I have always loved the 1999 American movie “The Matrix“. I don’t know if I was mainly captured by the plot, the actors, the effects all combined with my teenage angst at the time that it became popular. The whole idea of a dreamworld that we exist only to feed machines may sound crazy to many, and even quite extravagant. The keypoint of “The Matrix” is life: learning to accept it, understand it, live it as Derrida would imply.
It may be such a coincidence that today I was scanning several new books at St. Peter’s College library, and one of them was an English translation of Derrida’s last interview in the French newspaper “Le Monde”. Jacques Derrida was a philosopher of life and death who influenced many theorists in the fields of media studies, philosophy, anthropology, and the humanities list goes on. I really value this publication as it is in all fairness Derrida’s last words spoken (you can read an English/French version online here).
And it may be another coincidence the fact that “The Matrix” was on TV tonight, and of course, that I happened to be at home to watch it. Neo, the “hero” of the film is “At war with himself”, exactly as Derrida puts it. He tries to understand life, himself, and at the same time accept it and finally, learn to live in and out of the fake projected world, the Matrix. In the exact words of Derrida, “to learn to live is to mature, and educate too”. Through a digital educational process conducted mainly by Morpheus, his “tutor”, Neo tries to accept responsibility for his purpose: he is “The One” that will save the real world (aka the last remaining human city, Zion) by ending the war with the machines. In his path of acceptance there are several allies such as Trinity (the love of his life), fellow Zionites, the Oracle, but also, there are enemies like the machines and the quite controversial Agent Smith, which mainly acts as Neo’s alter ego – which in the end he manages to defeat at a face-to-face war when he becomes the Other.
As Derrida continues, “learning to live ought to mean learning to die – to acknowledge, to accept, an absolute mortality – without positive out- come, or resurrection, or redemption, for oneself or for anyone else”. And this is also true about the Matrix. If Neo dies digitally while in the Matrix, then his natural body dies too as “it cannot survive without the mind” (Morpheus). Before I elaborate on this, let me explain few things about embodiment in the Matrix.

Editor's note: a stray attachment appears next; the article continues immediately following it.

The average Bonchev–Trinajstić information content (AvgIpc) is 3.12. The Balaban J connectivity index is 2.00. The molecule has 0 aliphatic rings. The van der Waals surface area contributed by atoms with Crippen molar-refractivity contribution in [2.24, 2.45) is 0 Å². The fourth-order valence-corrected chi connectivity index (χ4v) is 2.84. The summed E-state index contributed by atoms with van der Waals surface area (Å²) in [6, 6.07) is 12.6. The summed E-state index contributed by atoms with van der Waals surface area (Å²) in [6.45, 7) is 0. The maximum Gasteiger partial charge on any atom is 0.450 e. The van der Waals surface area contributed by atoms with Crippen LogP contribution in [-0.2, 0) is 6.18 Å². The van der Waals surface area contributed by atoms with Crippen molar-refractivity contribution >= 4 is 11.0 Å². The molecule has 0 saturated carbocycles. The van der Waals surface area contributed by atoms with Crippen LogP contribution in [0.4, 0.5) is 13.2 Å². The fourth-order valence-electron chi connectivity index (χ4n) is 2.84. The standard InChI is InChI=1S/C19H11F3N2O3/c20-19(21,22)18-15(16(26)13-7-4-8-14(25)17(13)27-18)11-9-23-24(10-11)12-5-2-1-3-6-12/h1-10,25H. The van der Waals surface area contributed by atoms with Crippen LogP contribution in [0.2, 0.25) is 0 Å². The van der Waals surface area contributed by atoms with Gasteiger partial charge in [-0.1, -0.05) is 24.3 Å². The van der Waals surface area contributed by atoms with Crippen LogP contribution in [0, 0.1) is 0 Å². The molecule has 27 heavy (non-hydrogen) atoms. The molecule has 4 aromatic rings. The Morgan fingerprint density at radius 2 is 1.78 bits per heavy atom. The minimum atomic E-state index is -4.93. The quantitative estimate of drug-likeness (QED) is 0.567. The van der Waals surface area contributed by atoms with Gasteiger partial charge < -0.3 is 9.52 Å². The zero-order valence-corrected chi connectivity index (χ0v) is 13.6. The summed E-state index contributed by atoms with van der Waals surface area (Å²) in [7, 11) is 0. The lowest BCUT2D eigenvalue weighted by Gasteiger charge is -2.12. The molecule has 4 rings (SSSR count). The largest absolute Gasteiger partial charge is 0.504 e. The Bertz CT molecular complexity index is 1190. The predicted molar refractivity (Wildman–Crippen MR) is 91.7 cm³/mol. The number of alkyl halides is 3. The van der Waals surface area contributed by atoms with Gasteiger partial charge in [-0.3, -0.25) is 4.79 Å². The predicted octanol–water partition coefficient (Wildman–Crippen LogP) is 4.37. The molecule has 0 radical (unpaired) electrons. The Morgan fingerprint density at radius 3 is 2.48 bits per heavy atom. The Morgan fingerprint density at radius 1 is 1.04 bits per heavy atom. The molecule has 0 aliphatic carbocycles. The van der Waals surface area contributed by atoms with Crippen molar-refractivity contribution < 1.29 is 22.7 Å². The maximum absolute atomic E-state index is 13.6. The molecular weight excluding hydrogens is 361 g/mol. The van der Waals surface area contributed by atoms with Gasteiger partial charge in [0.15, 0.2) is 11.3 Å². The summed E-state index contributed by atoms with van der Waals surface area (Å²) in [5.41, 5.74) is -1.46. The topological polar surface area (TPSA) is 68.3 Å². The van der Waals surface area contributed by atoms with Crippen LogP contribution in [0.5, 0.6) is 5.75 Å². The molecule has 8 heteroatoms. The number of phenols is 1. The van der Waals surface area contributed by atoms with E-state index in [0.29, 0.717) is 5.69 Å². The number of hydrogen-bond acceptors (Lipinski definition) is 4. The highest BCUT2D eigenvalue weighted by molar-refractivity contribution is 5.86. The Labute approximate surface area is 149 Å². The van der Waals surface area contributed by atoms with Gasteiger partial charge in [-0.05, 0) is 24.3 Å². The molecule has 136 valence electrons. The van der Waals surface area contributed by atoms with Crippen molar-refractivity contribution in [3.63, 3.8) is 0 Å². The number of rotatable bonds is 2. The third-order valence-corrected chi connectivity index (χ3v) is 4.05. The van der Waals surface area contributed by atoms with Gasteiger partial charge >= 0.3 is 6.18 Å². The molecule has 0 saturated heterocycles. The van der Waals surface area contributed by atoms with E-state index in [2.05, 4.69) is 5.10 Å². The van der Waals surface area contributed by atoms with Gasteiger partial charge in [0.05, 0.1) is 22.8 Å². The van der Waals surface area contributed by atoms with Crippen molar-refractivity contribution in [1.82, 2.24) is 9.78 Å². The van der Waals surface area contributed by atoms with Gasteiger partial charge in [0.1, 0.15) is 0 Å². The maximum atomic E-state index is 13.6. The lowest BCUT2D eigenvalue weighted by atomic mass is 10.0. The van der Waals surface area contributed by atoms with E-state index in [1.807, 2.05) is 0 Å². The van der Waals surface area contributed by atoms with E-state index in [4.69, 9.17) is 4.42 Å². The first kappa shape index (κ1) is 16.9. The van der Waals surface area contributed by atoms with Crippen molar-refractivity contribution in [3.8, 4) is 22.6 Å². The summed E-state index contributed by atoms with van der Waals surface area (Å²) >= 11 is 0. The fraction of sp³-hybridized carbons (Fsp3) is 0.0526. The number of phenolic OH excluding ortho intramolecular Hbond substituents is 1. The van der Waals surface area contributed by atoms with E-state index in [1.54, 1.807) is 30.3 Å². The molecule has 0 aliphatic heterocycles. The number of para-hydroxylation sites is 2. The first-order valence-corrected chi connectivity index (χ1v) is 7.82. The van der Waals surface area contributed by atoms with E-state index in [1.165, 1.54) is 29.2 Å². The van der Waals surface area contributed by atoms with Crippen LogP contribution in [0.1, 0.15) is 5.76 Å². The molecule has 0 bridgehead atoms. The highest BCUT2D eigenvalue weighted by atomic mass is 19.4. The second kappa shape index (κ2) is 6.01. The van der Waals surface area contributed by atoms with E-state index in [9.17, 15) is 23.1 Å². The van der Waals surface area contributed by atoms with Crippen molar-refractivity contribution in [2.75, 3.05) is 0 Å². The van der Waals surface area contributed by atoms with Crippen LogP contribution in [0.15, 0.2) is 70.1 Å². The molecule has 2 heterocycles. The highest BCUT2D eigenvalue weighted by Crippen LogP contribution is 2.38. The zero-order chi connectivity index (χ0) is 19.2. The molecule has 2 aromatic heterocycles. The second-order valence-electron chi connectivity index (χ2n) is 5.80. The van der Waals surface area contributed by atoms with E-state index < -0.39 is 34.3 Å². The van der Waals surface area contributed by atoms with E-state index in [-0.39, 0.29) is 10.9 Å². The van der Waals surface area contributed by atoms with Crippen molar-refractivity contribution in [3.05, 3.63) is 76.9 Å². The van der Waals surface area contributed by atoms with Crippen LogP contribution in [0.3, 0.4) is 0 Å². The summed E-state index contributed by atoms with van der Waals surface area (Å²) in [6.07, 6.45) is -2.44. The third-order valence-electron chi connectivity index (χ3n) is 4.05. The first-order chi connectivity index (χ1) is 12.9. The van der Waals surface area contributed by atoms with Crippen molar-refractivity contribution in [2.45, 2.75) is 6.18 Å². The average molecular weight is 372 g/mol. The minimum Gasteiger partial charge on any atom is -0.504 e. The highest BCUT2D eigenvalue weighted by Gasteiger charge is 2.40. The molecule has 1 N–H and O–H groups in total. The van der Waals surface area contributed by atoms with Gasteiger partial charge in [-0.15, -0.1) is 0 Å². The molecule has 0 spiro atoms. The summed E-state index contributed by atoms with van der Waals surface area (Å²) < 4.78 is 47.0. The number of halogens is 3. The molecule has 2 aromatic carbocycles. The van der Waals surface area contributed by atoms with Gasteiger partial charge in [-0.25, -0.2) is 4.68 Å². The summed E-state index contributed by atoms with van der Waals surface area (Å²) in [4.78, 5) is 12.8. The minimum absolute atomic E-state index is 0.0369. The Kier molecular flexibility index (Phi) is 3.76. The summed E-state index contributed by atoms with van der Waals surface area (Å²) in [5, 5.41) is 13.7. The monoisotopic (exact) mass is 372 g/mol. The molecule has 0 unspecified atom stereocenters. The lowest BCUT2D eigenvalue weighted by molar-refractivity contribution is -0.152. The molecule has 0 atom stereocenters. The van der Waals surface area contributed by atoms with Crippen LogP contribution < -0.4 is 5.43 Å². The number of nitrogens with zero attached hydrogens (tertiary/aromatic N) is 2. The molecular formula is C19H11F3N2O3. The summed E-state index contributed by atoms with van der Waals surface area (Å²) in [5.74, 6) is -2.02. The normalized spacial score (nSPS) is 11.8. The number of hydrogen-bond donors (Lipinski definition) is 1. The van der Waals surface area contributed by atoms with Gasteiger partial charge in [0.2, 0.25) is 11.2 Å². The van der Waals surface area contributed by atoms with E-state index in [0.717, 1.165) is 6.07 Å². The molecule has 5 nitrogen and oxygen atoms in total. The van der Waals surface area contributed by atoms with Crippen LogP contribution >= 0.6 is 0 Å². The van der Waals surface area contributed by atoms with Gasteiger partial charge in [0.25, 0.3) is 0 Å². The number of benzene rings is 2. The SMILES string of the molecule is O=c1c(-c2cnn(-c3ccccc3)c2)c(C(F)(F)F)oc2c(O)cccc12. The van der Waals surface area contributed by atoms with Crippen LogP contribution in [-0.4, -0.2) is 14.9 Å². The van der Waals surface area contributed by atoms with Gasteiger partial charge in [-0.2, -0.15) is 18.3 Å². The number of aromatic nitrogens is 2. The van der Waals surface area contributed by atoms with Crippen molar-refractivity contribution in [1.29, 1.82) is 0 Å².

Following the binary natural/virtual space, Neo has a natural body in the real world – the one that is at war with the machines – and a digital body in the 3-D cyberspace context of the Matrix. To find out what the bodily representation in the Matrix is, we need to define the Matrix per se. As explained in the film, the Matrix is a code, a program constructed to support a virtual reality. Everything in it does not exist ontologically, however, it all matters for the ones that learn to live and accept it without questioning it. I will not analyse the materiality of Matrix, I think it is too obvious, everyone in the Matrix relates to it in many different ways (working, eating, sleeping, just even existing). Neo has an Avatar in the Matrix that acts upon his will. This Avatar is made by Matrix code, and Neo knows that “the spoon doesn’t exist”, hence, everything in the Matrix can be bent, hacked, and changed.
Only when Neo accepts that he is in fact part of the Matrix, he stops being afraid that he will die. After dying once by Agent Smith’s bullets, he resurrects with Trinity’s help (after she confessed that she is in love with him and he must be the One because the Oracle had told her that she will fall for him) and he manages to learn how to live by accepting life and death. He defeats Agents’ bullets, finally sees them as part of the Matrix and hacks into them, and eventually convincing his colleagues that “he is the one” (see video).
My point with this post is not to make a cocky comparison of Derrida’s work and the pop culture; it is way beyond this. If we, humans, cannot learn how to live in our everyday lives, would it be possible that we learn to live in virtual spaces? Can someone, like Neo did, overcome any of their fears in cyberspace, since they know that “it is not real”? And does this realisation make us (the researchers) responsible and mature in relation to our search in the cyberfield? We cannot agree that the cyberspace is not real and moreover cannot do us any harm, on the contrary, if we ignore it we lack a missing piece of the ethnographic puzzle and if we just focus on it, we just see the tree but not the forest. Once more, the key to a successful ethnography is understanding the importance of the Self in natural and digital space, but carefully addressing to the issues that it raises appropriately with the rules of the context that it exists.